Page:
I love Anais Anais, in part for the memories of the back row of sassy so-and-so’s in fifth form French, but also for the duck egg blue wall of florals and fine washing powder it presents as a scent.
    So unlikely a smell for anyone, let alone pubescent girls wishing to smell sexual, but for some reason it did then and still does so now.
    Starched clean and sexy stuff.
    Yours ever
    The Perfumed Dandy

    1. Dear Mr Dandy,

      Once again, you paint a picture with words: “duck egg blue wall of florals”- exactly! Yes this is indeed the scent of the pure, and I laugh kindly at the fifth form girls trying to be alluring but just smelling like clean, pure angels instead.

      It is so very Laura Ashley! (and I love Laura Ashley).

      Your friend
      IScent

  2. I recently gave my Amor Amor (And the purple one, Tentation) to my niece, not because I didn’t like it, but grew tired of it. I used to love Cacharel fragrances, but not so much anymore. I must add that I do like Anais Anais and I still have half a bottle. I don’t like it very much when I just spray it, I enjoy it only after the dry-down – Lovely!

    1. Hi Melinda,

      Thanks for popping in. You are always very welcome. Amor Amor is lovely, but they went cock a hoop with the hundreds of flankers! Less is more.

      I do agree about Anais Anais- the drydown is lovely, but the Iris and Lily were awful!

  3. The perfume I wear most often (when I can find it after the cats have knocked it off the bedside table and batted it under the bed) is Anais Anais. I love it, but am now worried that due to the carroty Iris and vegetable Lily, I am concerned that I smell like soup. And run with the sheep rather than being a lone wolf. So – scotch broth then….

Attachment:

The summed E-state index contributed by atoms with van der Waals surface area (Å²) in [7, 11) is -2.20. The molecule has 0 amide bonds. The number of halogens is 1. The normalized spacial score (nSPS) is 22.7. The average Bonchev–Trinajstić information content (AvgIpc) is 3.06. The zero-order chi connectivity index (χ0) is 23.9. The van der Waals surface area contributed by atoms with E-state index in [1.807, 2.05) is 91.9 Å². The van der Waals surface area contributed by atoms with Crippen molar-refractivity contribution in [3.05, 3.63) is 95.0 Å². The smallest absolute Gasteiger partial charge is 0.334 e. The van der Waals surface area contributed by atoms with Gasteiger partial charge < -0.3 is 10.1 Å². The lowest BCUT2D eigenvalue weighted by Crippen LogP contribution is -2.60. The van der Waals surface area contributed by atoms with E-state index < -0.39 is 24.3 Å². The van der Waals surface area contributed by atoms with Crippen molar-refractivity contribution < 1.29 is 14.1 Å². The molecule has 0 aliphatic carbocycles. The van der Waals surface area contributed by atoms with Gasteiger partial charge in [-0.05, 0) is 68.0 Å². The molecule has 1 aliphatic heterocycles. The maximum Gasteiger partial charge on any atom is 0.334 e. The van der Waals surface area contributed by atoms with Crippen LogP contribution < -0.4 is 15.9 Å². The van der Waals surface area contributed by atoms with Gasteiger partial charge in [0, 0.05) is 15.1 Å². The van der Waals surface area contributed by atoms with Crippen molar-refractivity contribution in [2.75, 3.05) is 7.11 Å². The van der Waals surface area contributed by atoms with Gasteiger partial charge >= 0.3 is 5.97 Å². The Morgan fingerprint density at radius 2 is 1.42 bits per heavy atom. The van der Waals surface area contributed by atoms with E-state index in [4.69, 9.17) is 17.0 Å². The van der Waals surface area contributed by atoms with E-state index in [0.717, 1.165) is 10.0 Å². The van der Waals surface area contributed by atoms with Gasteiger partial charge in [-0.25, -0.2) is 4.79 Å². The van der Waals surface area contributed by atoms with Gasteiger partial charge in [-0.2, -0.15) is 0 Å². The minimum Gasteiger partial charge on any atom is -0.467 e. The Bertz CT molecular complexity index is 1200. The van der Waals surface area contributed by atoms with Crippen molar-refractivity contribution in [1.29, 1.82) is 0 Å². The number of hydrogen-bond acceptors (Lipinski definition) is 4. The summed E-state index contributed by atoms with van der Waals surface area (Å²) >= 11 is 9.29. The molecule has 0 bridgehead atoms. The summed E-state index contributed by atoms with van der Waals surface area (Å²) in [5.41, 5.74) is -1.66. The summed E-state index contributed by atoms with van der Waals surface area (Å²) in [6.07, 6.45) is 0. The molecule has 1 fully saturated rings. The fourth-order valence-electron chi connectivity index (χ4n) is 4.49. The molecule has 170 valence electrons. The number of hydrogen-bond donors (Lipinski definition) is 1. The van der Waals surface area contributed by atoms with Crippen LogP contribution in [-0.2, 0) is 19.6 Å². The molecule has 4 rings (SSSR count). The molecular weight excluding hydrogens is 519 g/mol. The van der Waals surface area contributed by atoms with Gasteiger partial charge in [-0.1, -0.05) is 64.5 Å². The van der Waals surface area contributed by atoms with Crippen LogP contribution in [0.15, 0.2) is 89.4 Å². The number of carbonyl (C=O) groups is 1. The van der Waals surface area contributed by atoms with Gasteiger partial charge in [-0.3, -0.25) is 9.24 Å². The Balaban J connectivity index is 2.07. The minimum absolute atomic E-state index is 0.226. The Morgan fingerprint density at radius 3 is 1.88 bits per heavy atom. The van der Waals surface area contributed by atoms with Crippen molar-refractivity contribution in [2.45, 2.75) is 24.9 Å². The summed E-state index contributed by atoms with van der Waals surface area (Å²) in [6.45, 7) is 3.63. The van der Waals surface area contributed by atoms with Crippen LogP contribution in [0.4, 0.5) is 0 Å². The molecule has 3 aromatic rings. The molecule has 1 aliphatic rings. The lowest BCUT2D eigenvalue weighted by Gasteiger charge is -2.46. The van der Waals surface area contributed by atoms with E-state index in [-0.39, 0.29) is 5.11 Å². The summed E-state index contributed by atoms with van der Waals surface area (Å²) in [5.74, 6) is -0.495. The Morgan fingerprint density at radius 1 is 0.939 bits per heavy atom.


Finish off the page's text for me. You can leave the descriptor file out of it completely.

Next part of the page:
1. My dear I can assure you that the vegetable effect only kicked in once I pinpointed my dislike of Iris. Prior to that I hadn’t noticed the vegetable effect at all.

      I can assure you that once Anais Anais has dried on your skin, you will smell wonderful. Guaranteed.

      The more I think about it, the more tempted I am to make this my next perfume purchase. In the words of Kylie, I just can’t get it out of my head. Anais Anais has been around so long, and is so good, that sometimes perfume hunters can’t see the wood for the trees.

      You can’t go wrong with Anais Anais.

  4. I’ve always felt that if you separated the floral accord from the rest of YSL’s Kouros, you’d be left with Anais Anais. In other words, Anais Anais is Kouros without animalic musk, incense, honey, patchouli, and smoky vetiver.

    1. Hi Bryan, you are very welcome here, thanks for dropping by. I love to hear about similarities in other perfumes and I didn’t know about this one. You must have an expert nose to pick out the pretty Anais Anais notes from all that butchness!. I shall definitely try Kouros next time I am out and about near perfume counters.Thank you!